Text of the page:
18th-Century Marker Stone

Very close to the ruined farmstead of Jane Frank Garth above Hob Hole and inscribed with ‘WESTERDALE ROAD・EAST‘.

It’s located on Little Hograh Moor, about 350 metres from the Hob Hole to Westerdale Road and away from any modern footpaths, Tucked way in the heather.

Jane Frank Garth is more locally known as ‘Gin Garth‘ due to its supposed reputation as a smuggling den. But perhaps this stone is evidence that the old packhorse route from Guisborough to Westerdale, known as Ernaldsti, actually went past the farmstead. The temptation is to assume that the modern road has been built along the course of the ancient route. But heather and moorland vegetation can quickly obliterate a track.

This notion is supported by two gate posts I had passed earlier about 200 metres upstream from the ford. Tom Scott Burns in ‘The Walker’s Guide to the Cleveland Hills‘ suggests that these indicate the site where Baysdale Beck was once crossed by a packhorse bridge.

I think another trip is beckoning to search for any signs of this bridge.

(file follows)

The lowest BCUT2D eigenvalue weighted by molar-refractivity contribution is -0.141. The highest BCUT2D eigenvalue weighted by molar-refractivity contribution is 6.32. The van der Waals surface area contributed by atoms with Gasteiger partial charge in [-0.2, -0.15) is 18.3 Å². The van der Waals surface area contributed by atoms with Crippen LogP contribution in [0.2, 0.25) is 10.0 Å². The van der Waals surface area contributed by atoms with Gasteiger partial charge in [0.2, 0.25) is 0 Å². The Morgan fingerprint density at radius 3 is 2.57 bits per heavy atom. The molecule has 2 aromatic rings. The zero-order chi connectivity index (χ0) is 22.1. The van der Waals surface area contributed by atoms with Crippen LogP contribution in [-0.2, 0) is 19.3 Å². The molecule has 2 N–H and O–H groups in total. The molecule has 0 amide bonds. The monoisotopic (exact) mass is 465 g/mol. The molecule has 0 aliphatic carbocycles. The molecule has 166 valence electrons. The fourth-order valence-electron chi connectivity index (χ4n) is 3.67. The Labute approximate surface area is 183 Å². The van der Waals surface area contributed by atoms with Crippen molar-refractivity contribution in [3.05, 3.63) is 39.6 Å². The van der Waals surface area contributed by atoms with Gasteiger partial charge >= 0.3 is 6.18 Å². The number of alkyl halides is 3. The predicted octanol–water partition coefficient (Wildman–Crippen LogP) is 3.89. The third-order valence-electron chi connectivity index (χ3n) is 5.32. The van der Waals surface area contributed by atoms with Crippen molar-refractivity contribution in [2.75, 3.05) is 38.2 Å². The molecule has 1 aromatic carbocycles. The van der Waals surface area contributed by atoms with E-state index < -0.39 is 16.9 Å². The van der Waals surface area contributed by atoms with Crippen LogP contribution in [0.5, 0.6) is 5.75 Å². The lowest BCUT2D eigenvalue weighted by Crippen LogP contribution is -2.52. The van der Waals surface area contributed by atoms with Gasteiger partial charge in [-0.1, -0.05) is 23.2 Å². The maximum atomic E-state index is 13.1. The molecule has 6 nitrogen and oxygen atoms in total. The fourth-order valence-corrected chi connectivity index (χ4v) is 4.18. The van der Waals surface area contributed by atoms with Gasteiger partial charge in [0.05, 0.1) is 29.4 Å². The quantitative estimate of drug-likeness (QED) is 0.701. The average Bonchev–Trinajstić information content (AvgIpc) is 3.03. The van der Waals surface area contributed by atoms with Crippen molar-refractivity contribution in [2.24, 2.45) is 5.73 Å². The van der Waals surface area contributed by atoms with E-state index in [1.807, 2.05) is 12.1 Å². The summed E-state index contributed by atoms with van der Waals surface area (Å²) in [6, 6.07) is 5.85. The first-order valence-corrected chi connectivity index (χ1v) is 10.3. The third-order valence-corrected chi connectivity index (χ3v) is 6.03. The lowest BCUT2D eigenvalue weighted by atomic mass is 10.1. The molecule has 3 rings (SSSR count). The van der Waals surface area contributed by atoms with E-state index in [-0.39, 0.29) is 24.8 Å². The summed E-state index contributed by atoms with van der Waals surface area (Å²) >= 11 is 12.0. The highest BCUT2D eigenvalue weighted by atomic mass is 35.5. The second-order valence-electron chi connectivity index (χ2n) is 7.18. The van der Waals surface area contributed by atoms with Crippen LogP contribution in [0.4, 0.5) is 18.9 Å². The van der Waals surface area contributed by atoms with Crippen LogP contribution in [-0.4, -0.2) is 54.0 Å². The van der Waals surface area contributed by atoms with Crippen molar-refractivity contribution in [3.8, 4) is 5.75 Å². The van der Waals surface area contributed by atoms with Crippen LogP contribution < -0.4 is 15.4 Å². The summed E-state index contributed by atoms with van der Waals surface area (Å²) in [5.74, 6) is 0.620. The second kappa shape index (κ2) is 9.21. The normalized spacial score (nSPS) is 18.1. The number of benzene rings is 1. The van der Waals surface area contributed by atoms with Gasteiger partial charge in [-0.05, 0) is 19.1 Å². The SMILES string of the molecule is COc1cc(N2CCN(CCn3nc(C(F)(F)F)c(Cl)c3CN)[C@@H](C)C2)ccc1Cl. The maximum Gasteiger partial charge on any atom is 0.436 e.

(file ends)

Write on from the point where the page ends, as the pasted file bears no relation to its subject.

6 Replies to “18th-Century Marker Stone”

  1. Interesting Mick, earlier I came across the marker post and gate posts and now might have a search for any signs of remains of bridge abutments.

  2. I ran past the gate posts this morning and noticed stonework on the opposite side of the beck, just a few placed stones but must be remains of the packhorse bridge, thought it was a funny place for the posts, interesting. Shame I didn’t read your blog before I went out could of had a look at the marker stone as well.

  3. Funny you mention this, I was near there recently, walking along the beck from Hob Hole car park. Looking across to the south side I see what appear to be eroded lines going up the slope, very much reminds me of what some actual paths/bridleways look like over moorland when they end up as just little dips visible in the heather and/or bracken. Could it be linked to this supposed bridge site?

    1. Yes, Reece, I have often thought the same myself. Many of these gullies may indeed be sunken pathways. The practice of sleding turves and heather bales may account for many. But some don’t seem to have an obvious “destination”.

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